Faculty Advisor

Adams, David S.

Abstract

The hemagglutinin-neuraminidase (HN) glycoprotein of Newcastle Disease Virus (NDV) is responsible for both the attachment and the sialidase activities of the virus, along with playing a multi-faceted role in the promotion of membrane fusion by the fusion protein (F). The sites responsible for these activities have not yet been identified in detail, although several regions important to those functions have been determined. Site-directed mutagenesis was used to introduce the mutation, I175E into the HN protein. As expected from comparison with the influenza NA protein, I175E-mutated HN is deficient in NA activity. However, it also lacks receptor binding and, consequently, fusion promoting activity. To test the possibility that the lack of receptor binding is due to steric hindrance of the attachment site resulting from failure to completely trim sialic acid from the protein's glycosyl groups, deletion of individual glycoprotein groups from the mutant was performed. Each of these failed to restore attachment, suggesting that I175 may play a role in attachment, as well as NA.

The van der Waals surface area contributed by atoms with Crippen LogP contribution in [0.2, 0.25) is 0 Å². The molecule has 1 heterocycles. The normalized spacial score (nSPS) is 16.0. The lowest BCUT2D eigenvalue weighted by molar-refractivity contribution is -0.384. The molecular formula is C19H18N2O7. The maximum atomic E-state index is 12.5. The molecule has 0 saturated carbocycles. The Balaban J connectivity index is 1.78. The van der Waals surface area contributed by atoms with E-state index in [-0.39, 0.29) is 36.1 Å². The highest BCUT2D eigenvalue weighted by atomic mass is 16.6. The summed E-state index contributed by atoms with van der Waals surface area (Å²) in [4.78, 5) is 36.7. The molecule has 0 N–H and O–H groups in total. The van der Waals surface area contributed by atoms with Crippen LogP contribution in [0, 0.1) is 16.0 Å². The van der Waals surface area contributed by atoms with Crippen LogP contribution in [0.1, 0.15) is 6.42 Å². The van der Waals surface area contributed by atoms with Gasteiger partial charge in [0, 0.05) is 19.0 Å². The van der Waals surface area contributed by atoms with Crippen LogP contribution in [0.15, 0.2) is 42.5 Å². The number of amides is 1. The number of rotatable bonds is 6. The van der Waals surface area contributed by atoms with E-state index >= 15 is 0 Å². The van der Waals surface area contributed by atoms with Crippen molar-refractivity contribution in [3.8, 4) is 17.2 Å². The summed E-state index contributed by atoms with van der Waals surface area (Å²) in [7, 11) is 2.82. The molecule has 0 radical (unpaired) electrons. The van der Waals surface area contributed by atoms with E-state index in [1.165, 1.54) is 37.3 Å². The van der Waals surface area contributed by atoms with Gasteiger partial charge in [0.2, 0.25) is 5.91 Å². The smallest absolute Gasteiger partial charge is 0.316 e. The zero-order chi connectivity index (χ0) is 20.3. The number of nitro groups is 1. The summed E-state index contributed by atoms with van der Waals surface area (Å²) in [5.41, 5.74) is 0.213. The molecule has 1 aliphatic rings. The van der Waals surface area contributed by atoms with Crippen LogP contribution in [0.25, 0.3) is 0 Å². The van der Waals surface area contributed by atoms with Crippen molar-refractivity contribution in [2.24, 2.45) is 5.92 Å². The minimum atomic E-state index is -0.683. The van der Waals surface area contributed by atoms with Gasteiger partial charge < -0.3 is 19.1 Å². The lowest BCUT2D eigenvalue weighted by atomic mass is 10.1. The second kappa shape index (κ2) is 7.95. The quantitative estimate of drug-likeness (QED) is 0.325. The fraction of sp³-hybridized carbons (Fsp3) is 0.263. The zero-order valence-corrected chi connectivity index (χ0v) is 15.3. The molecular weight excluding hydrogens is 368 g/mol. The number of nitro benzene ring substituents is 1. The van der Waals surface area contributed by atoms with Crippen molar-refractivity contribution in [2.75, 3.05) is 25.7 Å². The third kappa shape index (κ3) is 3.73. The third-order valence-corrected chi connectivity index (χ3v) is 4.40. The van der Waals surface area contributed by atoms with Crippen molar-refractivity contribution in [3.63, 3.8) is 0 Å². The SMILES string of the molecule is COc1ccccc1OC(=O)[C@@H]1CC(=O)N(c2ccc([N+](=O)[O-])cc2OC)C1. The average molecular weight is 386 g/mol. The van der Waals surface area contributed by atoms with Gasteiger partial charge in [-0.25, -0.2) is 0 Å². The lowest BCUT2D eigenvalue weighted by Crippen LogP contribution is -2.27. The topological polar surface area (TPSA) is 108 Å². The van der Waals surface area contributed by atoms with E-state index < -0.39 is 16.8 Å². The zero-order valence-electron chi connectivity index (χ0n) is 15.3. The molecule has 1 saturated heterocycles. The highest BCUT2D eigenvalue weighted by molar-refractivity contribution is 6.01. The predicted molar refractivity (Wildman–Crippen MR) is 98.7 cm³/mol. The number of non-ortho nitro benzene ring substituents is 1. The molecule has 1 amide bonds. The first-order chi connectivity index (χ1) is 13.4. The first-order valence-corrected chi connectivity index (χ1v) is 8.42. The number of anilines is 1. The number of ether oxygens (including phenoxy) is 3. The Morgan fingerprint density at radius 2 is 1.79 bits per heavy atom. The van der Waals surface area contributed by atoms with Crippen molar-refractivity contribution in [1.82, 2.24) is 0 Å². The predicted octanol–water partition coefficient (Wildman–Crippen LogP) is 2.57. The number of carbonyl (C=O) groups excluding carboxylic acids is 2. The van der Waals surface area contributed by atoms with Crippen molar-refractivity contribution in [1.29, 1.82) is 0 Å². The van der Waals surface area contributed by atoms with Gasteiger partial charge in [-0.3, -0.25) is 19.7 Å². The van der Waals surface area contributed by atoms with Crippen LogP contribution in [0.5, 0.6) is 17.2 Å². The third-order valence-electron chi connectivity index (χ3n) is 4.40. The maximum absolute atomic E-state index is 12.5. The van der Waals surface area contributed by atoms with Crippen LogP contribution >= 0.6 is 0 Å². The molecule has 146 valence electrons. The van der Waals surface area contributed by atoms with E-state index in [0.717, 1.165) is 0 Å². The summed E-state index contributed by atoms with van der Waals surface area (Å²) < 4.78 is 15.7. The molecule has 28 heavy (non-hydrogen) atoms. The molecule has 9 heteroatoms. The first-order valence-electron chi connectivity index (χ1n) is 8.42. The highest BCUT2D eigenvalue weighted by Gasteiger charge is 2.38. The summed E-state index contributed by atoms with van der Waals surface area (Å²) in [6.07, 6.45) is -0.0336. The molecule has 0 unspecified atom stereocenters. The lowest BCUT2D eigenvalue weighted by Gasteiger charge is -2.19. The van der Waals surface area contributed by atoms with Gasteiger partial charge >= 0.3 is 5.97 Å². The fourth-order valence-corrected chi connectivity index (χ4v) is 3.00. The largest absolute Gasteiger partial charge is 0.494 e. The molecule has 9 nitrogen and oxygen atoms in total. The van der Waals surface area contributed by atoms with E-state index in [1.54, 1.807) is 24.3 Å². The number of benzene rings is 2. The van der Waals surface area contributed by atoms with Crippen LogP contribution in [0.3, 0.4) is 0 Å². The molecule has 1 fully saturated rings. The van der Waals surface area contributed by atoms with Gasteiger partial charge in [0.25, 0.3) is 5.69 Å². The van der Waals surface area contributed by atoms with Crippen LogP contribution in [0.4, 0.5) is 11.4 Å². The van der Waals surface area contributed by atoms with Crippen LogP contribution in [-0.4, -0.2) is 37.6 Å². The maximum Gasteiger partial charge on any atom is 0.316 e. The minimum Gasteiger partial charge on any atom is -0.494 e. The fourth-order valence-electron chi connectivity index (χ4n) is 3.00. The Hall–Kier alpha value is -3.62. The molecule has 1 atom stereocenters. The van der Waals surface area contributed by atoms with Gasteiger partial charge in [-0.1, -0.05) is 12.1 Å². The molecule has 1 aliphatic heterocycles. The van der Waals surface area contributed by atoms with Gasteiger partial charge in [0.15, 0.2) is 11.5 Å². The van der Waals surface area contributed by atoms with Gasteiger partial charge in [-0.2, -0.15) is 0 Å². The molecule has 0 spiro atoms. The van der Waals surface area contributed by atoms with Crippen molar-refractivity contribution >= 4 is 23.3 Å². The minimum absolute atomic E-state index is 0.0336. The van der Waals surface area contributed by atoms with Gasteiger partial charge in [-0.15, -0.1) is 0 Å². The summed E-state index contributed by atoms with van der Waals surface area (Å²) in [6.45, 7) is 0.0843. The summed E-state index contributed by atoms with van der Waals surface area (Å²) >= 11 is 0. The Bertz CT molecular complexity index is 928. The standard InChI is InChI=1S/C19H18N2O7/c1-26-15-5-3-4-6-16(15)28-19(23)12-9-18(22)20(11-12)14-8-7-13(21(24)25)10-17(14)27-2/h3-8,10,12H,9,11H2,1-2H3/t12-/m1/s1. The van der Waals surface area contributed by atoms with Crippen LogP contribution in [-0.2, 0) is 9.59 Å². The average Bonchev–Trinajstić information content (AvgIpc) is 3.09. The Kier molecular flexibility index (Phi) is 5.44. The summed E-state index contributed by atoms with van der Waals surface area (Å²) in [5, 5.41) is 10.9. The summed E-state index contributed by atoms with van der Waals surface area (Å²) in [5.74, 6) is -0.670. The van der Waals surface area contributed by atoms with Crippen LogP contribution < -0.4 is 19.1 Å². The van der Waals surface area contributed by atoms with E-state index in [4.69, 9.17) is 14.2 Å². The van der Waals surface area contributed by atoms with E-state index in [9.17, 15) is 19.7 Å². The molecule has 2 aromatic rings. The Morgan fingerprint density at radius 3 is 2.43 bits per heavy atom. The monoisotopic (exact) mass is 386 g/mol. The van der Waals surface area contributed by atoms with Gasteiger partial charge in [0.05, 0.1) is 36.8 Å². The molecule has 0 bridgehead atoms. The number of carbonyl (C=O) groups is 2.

Publisher

Worcester Polytechnic Institute

Date Accepted

January 1999

Major

Biotechnology

Project Type

Major Qualifying Project

Accessibility

Restricted-WPI community only

Advisor Department

Biology and Biotechnology

Advisor Program

Biology and Biotechnology

Share

COinS